But in other cases, and specifically the one I just mentioned, some agents make it their business model to sit back and wait for their clients to say, “We want to see this,” and that’s just not the way it’s supposed to work.

One of the values of an agent is finding properties that would interest the buyer.  Not only that, the agent works, presumably, day-and-night in the field, and should be familiar with everything that’s available.  If the agent isn’t sending his or her client listings, then what is that agent actually doing?

3) My agent sends me too many listings.

On the flip side, I’ve seen buyers who are inundated with listings every day!

Imagine you’re looking for a 1-bedroom condo downtown, and every morning, you wake up to an email with 87 new listings.

This is very common for first-time condo buyers and it’s overwhelming, exhausting, and demoralizing.

I’ve always prided myself on being selective.  If there are 87 new listings for 1-bedroom units in C01 and C08, that means there’s maybe four that I want to present to my clients.  I have an opinion, in case you didn’t notice.  But I have a value too, and that means sifting through the rubble to find the real estate that I want to sell, that I want my clients to buy, and that I want to watch them grow in.

I’ve also heard from buyers who say that they told their agent, “We want a 3-bedroom house in Riverdale,” but some MLS auto-search-email campaign emails them every house on the east side, every morning.

The problem there can be that the agent casts the net too wide, or that the agent doesn’t know how to use the search function, or that the agent doesn’t actually know the borders of Riverdale.  But all three problems are reasons why the search isn’t working efficiently, and I’ve had a lot of buyers come to me and say, “We don’t want a daily dump of MLS to sort through ourselves.  We want you to find us what we’re actually looking for!”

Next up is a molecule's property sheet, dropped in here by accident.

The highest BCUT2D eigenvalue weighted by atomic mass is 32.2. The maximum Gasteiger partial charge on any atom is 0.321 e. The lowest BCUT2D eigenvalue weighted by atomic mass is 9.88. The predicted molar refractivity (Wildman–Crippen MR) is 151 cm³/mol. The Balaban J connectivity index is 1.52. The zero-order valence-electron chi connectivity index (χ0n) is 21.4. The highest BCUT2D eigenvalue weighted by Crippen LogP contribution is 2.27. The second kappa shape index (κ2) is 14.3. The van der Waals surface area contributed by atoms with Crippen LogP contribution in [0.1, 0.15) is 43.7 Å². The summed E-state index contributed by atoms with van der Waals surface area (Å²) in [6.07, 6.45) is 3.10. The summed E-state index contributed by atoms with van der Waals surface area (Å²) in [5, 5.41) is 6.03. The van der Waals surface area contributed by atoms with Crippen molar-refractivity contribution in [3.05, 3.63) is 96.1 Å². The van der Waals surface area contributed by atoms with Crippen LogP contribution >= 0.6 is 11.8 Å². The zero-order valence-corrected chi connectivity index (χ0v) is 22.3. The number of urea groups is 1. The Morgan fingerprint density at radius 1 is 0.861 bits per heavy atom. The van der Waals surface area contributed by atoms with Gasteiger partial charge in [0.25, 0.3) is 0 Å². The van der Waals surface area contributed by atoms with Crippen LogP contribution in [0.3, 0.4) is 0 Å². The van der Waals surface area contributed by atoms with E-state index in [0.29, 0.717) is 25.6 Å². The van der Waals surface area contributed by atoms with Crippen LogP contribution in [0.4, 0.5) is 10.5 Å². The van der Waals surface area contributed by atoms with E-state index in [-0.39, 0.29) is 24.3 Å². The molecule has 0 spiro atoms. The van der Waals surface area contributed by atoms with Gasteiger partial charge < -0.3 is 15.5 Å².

4) My agent always tells me to go to the open house on the weekend.

This is so common, it’s not even funny.

I had clients early on this year that told me their agent was part-time, he never responded to their emails in a reasonable time, and when they emailed him about a property he would say, “Go check it out at the open house on the weekend.”

They grew really tired of this, missed a ton of opportunities, and eventually found my blog and called me.

Ironically, their previous agent happened to work for my brokerage.

Oh well!  It’s a tough business, especially for agents that think they can do this part-time.  More on that later…

A lot of my clients will tell me, “Hey, don’t worry about taking us through, we’ll just check it out on the weekend,” but I don’t like that.  I recognize that they’re trying to do me a favour, if I’m actually working for them, then I need to be at the house with them.  Even when they say, “Check it out during the week, we’ll check it out on the weekend, and we’ll compare notes,” it still means that I’d be losing that connection.